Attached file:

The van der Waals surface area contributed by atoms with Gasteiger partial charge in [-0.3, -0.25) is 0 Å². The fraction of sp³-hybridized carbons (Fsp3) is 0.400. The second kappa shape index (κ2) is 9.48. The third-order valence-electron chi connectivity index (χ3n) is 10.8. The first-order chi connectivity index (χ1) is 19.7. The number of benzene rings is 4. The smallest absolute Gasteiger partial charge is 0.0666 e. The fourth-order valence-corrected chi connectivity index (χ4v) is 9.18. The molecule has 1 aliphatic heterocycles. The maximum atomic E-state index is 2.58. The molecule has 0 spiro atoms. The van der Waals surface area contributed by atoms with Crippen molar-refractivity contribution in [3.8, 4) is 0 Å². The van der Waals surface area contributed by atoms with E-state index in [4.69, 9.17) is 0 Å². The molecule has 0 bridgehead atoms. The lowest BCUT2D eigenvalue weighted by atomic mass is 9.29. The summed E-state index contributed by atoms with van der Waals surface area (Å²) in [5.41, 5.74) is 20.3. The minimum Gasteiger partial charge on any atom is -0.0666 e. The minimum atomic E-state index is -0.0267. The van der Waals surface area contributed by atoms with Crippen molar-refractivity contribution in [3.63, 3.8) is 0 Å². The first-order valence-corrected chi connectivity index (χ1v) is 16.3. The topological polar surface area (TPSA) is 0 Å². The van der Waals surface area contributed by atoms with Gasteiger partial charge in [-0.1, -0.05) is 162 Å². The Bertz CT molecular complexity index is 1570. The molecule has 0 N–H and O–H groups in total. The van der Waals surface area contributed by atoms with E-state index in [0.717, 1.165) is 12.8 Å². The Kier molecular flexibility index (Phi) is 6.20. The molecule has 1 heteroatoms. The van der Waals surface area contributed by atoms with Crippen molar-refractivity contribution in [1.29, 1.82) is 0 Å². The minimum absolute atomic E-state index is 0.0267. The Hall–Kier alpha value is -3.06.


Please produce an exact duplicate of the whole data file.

The van der Waals surface area contributed by atoms with Gasteiger partial charge in [-0.3, -0.25) is 0 Å². The fraction of sp³-hybridized carbons (Fsp3) is 0.400. The second kappa shape index (κ2) is 9.48. The third-order valence-electron chi connectivity index (χ3n) is 10.8. The first-order chi connectivity index (χ1) is 19.7. The number of benzene rings is 4. The smallest absolute Gasteiger partial charge is 0.0666 e. The fourth-order valence-corrected chi connectivity index (χ4v) is 9.18. The molecule has 1 aliphatic heterocycles. The maximum atomic E-state index is 2.58. The molecule has 0 spiro atoms. The van der Waals surface area contributed by atoms with Crippen molar-refractivity contribution in [3.8, 4) is 0 Å². The van der Waals surface area contributed by atoms with E-state index in [4.69, 9.17) is 0 Å². The molecule has 0 bridgehead atoms. The lowest BCUT2D eigenvalue weighted by atomic mass is 9.29. The summed E-state index contributed by atoms with van der Waals surface area (Å²) in [5.41, 5.74) is 20.3. The minimum Gasteiger partial charge on any atom is -0.0666 e. The minimum atomic E-state index is -0.0267. The van der Waals surface area contributed by atoms with Crippen molar-refractivity contribution in [3.63, 3.8) is 0 Å². The first-order valence-corrected chi connectivity index (χ1v) is 16.3. The topological polar surface area (TPSA) is 0 Å². The van der Waals surface area contributed by atoms with Gasteiger partial charge in [-0.1, -0.05) is 162 Å². The Bertz CT molecular complexity index is 1570. The molecule has 0 N–H and O–H groups in total. The van der Waals surface area contributed by atoms with E-state index in [0.717, 1.165) is 12.8 Å². The Kier molecular flexibility index (Phi) is 6.20. The molecule has 1 heteroatoms. The van der Waals surface area contributed by atoms with Crippen molar-refractivity contribution in [1.29, 1.82) is 0 Å². The minimum absolute atomic E-state index is 0.0267. The Hall–Kier alpha value is -3.06.